Are You Getting the Maximum Social Security Benefits?

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Did you get your first Social Security check in the mail and think, “How did the SSA come up with this number?” Trust us, you’re not alone. Many people don’t realize how their maximum Social Security benefits are actually calculated or the complex formula the SSA uses in order to determine this figure. These calculations go beyond work history, years employed, and type of labor. Instead, it digs even deeper and looks at your average indexed monthly earnings, fixed percentages, and even cost of living adjustments (COLA).

If you’re lost, that’s ok. We will break it down for you in the article below and give you a better idea of why your disability benefit amounts are what they are. Even better, we’ll take you step-by-step starting from square one below. That way, new applicants can get a good grasp of what their maximum Social Security benefits may be each month. These steps may help you better grapple with SSA terminology, too.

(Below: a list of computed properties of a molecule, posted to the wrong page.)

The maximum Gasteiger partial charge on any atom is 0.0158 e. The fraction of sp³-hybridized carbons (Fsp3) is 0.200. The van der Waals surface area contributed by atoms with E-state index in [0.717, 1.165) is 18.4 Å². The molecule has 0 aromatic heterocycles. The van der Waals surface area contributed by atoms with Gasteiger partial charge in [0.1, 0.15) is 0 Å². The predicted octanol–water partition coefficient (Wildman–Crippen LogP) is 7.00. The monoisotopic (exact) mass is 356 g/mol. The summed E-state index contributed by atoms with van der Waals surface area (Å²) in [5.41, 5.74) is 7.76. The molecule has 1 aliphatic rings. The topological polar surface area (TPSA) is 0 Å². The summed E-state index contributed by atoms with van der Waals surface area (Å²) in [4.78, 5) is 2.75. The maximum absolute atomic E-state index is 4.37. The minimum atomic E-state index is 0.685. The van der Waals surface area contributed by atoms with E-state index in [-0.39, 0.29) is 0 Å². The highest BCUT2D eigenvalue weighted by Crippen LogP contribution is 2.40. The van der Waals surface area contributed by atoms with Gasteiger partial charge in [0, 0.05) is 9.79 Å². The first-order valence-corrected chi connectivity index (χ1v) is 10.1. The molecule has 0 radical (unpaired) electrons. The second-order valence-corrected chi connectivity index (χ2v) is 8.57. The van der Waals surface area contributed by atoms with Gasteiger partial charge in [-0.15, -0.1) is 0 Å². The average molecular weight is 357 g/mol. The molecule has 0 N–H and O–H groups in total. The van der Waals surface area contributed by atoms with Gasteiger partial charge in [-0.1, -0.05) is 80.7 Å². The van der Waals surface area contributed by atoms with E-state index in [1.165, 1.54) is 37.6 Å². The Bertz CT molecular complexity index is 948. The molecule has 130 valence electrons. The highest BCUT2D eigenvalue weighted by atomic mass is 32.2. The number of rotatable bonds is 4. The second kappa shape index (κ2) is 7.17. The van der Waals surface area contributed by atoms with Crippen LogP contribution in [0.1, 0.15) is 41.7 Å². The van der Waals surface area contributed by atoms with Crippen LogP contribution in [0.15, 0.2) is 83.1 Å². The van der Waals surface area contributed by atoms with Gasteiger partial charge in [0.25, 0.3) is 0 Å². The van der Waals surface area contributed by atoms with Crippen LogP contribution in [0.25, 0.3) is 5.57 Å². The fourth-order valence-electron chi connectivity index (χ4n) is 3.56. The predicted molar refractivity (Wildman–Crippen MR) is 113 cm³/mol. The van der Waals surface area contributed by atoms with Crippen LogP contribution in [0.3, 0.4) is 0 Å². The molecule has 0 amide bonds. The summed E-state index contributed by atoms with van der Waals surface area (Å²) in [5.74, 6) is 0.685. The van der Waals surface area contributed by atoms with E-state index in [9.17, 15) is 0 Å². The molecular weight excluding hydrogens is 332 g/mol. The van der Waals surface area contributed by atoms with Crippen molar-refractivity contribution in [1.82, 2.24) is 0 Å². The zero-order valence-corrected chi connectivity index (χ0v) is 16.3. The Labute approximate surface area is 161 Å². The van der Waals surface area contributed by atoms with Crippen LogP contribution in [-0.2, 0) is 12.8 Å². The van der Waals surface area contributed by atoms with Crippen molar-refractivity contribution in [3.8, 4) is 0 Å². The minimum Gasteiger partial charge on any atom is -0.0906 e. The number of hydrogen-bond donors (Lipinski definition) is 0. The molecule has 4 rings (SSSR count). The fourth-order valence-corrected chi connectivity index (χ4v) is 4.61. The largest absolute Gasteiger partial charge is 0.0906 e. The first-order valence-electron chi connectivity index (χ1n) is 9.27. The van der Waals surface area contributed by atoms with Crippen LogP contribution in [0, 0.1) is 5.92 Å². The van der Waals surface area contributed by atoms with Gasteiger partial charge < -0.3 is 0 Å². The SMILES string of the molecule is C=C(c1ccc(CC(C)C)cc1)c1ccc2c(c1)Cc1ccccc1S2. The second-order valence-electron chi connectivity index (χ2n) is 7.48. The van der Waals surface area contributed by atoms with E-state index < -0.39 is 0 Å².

How the SSA Calculates Your Maximum Social Security Benefits Amount

Step 1: Find Your AIME

First, let’s start by looking at your Average Indexed Monthly Earning (AIME). This amount is determined by the earnings you receive each year while working and contributing to the Social Security fund. The SSA should have a record of your yearly earnings if you need a copy. Once you have these numbers, an “index” is then applied to each year’s earnings. This “index” will reflect a change in the wage levels that occur annually. This “index” number should account for inflation.

According to the SSA, up to 35 years years of earnings are needed in order to determine your AIME. If you worked over 35 years, the SSA will then choose the years in which you had the highest indexed earnings, sum such indexed earnings, and divide that amount by the total number of months that are represented. Once this is done, the final number will be referred to as you AIME. You need to know your AIME to determine how much your maximum Social Security benefits amount might be each month, which we’ll discuss further in step 2.